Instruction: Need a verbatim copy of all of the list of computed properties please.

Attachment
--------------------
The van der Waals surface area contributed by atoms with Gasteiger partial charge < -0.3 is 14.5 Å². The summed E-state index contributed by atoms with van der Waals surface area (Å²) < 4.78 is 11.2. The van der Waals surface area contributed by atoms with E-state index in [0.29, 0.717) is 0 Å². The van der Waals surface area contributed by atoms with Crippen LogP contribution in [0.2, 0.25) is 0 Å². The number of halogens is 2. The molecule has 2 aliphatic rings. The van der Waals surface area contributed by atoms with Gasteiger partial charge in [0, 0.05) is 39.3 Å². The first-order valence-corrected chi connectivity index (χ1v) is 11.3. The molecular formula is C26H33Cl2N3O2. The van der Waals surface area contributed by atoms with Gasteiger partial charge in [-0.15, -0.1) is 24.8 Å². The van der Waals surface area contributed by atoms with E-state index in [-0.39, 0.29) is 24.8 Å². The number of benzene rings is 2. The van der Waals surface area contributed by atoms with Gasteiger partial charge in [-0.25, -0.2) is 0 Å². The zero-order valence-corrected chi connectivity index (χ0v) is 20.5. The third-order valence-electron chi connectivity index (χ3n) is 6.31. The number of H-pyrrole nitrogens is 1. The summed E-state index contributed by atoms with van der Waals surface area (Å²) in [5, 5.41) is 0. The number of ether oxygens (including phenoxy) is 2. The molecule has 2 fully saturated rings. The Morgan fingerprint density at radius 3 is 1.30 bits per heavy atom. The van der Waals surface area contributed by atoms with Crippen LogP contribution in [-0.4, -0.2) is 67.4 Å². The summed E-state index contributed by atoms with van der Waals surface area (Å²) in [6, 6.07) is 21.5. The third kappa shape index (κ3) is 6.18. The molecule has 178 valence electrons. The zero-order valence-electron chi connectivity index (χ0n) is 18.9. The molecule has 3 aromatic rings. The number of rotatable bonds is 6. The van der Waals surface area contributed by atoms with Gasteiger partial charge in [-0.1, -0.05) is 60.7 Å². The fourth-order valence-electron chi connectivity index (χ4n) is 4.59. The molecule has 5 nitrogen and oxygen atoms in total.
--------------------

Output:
The van der Waals surface area contributed by atoms with Gasteiger partial charge < -0.3 is 14.5 Å². The summed E-state index contributed by atoms with van der Waals surface area (Å²) < 4.78 is 11.2. The van der Waals surface area contributed by atoms with E-state index in [0.29, 0.717) is 0 Å². The van der Waals surface area contributed by atoms with Crippen LogP contribution in [0.2, 0.25) is 0 Å². The number of halogens is 2. The molecule has 2 aliphatic rings. The van der Waals surface area contributed by atoms with Gasteiger partial charge in [0, 0.05) is 39.3 Å². The first-order valence-corrected chi connectivity index (χ1v) is 11.3. The molecular formula is C26H33Cl2N3O2. The van der Waals surface area contributed by atoms with Gasteiger partial charge in [-0.15, -0.1) is 24.8 Å². The van der Waals surface area contributed by atoms with E-state index in [-0.39, 0.29) is 24.8 Å². The number of benzene rings is 2. The van der Waals surface area contributed by atoms with Gasteiger partial charge in [-0.25, -0.2) is 0 Å². The zero-order valence-corrected chi connectivity index (χ0v) is 20.5. The third-order valence-electron chi connectivity index (χ3n) is 6.31. The number of H-pyrrole nitrogens is 1. The summed E-state index contributed by atoms with van der Waals surface area (Å²) in [5, 5.41) is 0. The number of ether oxygens (including phenoxy) is 2. The molecule has 2 fully saturated rings. The Morgan fingerprint density at radius 3 is 1.30 bits per heavy atom. The van der Waals surface area contributed by atoms with Crippen LogP contribution in [-0.4, -0.2) is 67.4 Å². The summed E-state index contributed by atoms with van der Waals surface area (Å²) in [6, 6.07) is 21.5. The third kappa shape index (κ3) is 6.18. The molecule has 178 valence electrons. The zero-order valence-electron chi connectivity index (χ0n) is 18.9. The molecule has 3 aromatic rings. The number of rotatable bonds is 6. The van der Waals surface area contributed by atoms with Gasteiger partial charge in [-0.1, -0.05) is 60.7 Å². The fourth-order valence-electron chi connectivity index (χ4n) is 4.59. The molecule has 5 nitrogen and oxygen atoms in total.